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Green v. State

Court of Appeals of Mississippi

January 20, 2015

VERENZO CARTRELL GREEN A/K/A VERENZO GREEN, APPELLANT
v.
STATE OF MISSISSIPPI, APPELLEE

          DATE OF JUDGMENT: 03/07/2013.

          COURT FROM WHICH APPEALED: ADAMS COUNTY CIRCUIT COURT. TRIAL JUDGE: HON. FORREST A. JOHNSON JR. TRIAL COURT DISPOSITION: CONVICTED OF COUNTS I, II, AND III, POSSESSION OF A WEAPON BY A CONVICTED FELON, AND SENTENCED AS A HABITUAL OFFENDER TO TEN YEARS FOR EACH COUNT, TO RUN CONSECUTIVELY; AND COUNT IV, TRAFFICKING STOLEN FIREARMS, AND SENTENCED TO FIFTEEN YEARS, TO RUN CONCURRENTLY TO THE SENTENCES IN COUNTS I, II, AND III, ALL IN THE CUSTODY OF THE MISSISSIPPI DEPARTMENT OF CORRECTIONS, WITHOUT ELIGIBILITY.

         FOR APPELLANT: OFFICE OF STATE PUBLIC DEFENDER, BY: ERIN ELIZABETH PRIDGEN.

         FOR APPELLEE: OFFICE OF THE ATTORNEY GENERAL, BY: BARBARA WAKELAND BYRD.

         BEFORE IRVING, P.J., FAIR AND JAMES, JJ. LEE, C.J., IRVING AND GRIFFIS, P.JJ., ROBERTS, CARLTON, MAXWELLAND JAMES, JJ., CONCUR. BARNES, J., DISSENTS WITH SEPARATE OPINION, JOINED BY ISHEE, J.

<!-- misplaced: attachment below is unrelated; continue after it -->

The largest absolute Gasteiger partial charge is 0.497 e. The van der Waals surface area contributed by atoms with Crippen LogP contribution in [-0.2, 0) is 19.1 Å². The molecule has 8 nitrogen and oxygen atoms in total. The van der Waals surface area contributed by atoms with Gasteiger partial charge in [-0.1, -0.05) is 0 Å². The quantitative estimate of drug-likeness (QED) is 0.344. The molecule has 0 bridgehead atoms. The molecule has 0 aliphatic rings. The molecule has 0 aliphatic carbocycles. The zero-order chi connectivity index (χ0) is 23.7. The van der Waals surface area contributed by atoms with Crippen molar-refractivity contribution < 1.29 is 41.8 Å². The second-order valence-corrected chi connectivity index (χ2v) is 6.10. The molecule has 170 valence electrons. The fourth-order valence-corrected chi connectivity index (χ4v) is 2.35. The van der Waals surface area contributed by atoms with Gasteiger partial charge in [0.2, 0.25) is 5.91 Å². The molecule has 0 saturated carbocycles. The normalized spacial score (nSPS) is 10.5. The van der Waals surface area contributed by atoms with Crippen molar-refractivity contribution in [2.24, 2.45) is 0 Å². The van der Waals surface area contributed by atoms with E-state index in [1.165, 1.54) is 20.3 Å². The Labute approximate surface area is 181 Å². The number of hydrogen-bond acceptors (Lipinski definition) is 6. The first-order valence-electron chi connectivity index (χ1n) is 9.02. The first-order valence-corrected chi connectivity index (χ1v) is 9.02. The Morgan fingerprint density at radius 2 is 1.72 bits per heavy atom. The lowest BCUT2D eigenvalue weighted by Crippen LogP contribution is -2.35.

OPINION

Page 79

         FAIR, J.

         [¶1] Verenzo Green was convicted of three counts of possession of a weapon by a convicted felon and one count of trafficking stolen firearms. He was sentenced as a habitual offender to ten years for each count of felon of possession of a firearm in the custody of the Mississippi Department of Corrections, to run consecutively; he also received a concurrent sentence of fifteen years for trafficking stolen firearms. On the day of trial, Green filed a motion to suppress, arguing the police discovered the firearms through an illegal search of his vehicle. The trial court denied the motion. Green claims on appeal that (1) the trial court erred in denying his motion to suppress, and (2) his conviction for trafficking stolen firearms was not supported by sufficient evidence. Finding no error, we affirm.

         FACTS

         [¶2] On February 28, 2012, Agents George Pirkey and David Washington of the Adams County Sheriff's Department spotted Green outside of a grocery store. There was an outstanding warrant for Green's arrest for a burglary committed a month before. When the agents first saw him, Green and several other men were standing by a vehicle with its trunk open. As soon as Green noticed the agents, he closed the trunk and walked towards the entrance to the store. But instead of walking into the store, he threw a set of

Page 80